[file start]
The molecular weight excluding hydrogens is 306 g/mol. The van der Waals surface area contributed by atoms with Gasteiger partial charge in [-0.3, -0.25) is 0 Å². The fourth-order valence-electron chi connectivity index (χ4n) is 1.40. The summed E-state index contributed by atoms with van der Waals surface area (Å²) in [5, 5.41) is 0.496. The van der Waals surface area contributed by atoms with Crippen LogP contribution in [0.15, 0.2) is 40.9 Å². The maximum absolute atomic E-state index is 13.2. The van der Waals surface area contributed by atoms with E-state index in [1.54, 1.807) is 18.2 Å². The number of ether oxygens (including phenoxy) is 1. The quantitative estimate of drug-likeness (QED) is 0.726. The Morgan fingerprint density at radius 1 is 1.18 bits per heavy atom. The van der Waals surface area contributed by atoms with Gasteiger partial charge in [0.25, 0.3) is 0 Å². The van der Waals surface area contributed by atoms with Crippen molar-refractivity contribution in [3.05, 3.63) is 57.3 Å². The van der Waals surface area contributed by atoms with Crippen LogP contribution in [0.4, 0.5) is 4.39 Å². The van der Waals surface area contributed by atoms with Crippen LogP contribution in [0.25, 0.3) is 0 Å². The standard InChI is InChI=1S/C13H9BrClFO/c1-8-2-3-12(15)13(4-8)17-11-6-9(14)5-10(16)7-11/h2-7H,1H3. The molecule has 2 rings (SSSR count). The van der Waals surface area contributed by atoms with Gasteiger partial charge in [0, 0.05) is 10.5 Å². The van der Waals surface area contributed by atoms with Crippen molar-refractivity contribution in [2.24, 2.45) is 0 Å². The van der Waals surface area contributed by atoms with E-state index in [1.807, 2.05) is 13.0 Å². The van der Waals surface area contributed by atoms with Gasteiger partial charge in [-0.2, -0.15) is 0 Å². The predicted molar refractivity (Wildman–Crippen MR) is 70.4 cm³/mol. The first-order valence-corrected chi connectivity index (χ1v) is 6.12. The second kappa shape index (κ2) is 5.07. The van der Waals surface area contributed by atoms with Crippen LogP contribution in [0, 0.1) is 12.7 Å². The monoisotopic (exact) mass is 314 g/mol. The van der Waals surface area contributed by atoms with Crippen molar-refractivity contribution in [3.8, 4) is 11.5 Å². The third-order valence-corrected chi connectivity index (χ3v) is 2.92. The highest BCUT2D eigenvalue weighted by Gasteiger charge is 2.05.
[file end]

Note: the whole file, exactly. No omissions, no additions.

The molecular weight excluding hydrogens is 306 g/mol. The van der Waals surface area contributed by atoms with Gasteiger partial charge in [-0.3, -0.25) is 0 Å². The fourth-order valence-electron chi connectivity index (χ4n) is 1.40. The summed E-state index contributed by atoms with van der Waals surface area (Å²) in [5, 5.41) is 0.496. The van der Waals surface area contributed by atoms with Crippen LogP contribution in [0.15, 0.2) is 40.9 Å². The maximum absolute atomic E-state index is 13.2. The van der Waals surface area contributed by atoms with E-state index in [1.54, 1.807) is 18.2 Å². The number of ether oxygens (including phenoxy) is 1. The quantitative estimate of drug-likeness (QED) is 0.726. The Morgan fingerprint density at radius 1 is 1.18 bits per heavy atom. The van der Waals surface area contributed by atoms with Gasteiger partial charge in [0.25, 0.3) is 0 Å². The van der Waals surface area contributed by atoms with Crippen molar-refractivity contribution in [3.05, 3.63) is 57.3 Å². The van der Waals surface area contributed by atoms with Crippen LogP contribution in [0.4, 0.5) is 4.39 Å². The van der Waals surface area contributed by atoms with Crippen LogP contribution in [0.25, 0.3) is 0 Å². The standard InChI is InChI=1S/C13H9BrClFO/c1-8-2-3-12(15)13(4-8)17-11-6-9(14)5-10(16)7-11/h2-7H,1H3. The molecule has 2 rings (SSSR count). The van der Waals surface area contributed by atoms with Gasteiger partial charge in [0, 0.05) is 10.5 Å². The van der Waals surface area contributed by atoms with Crippen molar-refractivity contribution in [2.24, 2.45) is 0 Å². The van der Waals surface area contributed by atoms with E-state index in [1.807, 2.05) is 13.0 Å². The van der Waals surface area contributed by atoms with Gasteiger partial charge in [-0.2, -0.15) is 0 Å². The predicted molar refractivity (Wildman–Crippen MR) is 70.4 cm³/mol. The first-order valence-corrected chi connectivity index (χ1v) is 6.12. The second kappa shape index (κ2) is 5.07. The van der Waals surface area contributed by atoms with Crippen LogP contribution in [0, 0.1) is 12.7 Å². The monoisotopic (exact) mass is 314 g/mol. The van der Waals surface area contributed by atoms with Crippen molar-refractivity contribution in [3.8, 4) is 11.5 Å². The third-order valence-corrected chi connectivity index (χ3v) is 2.92. The highest BCUT2D eigenvalue weighted by Gasteiger charge is 2.05.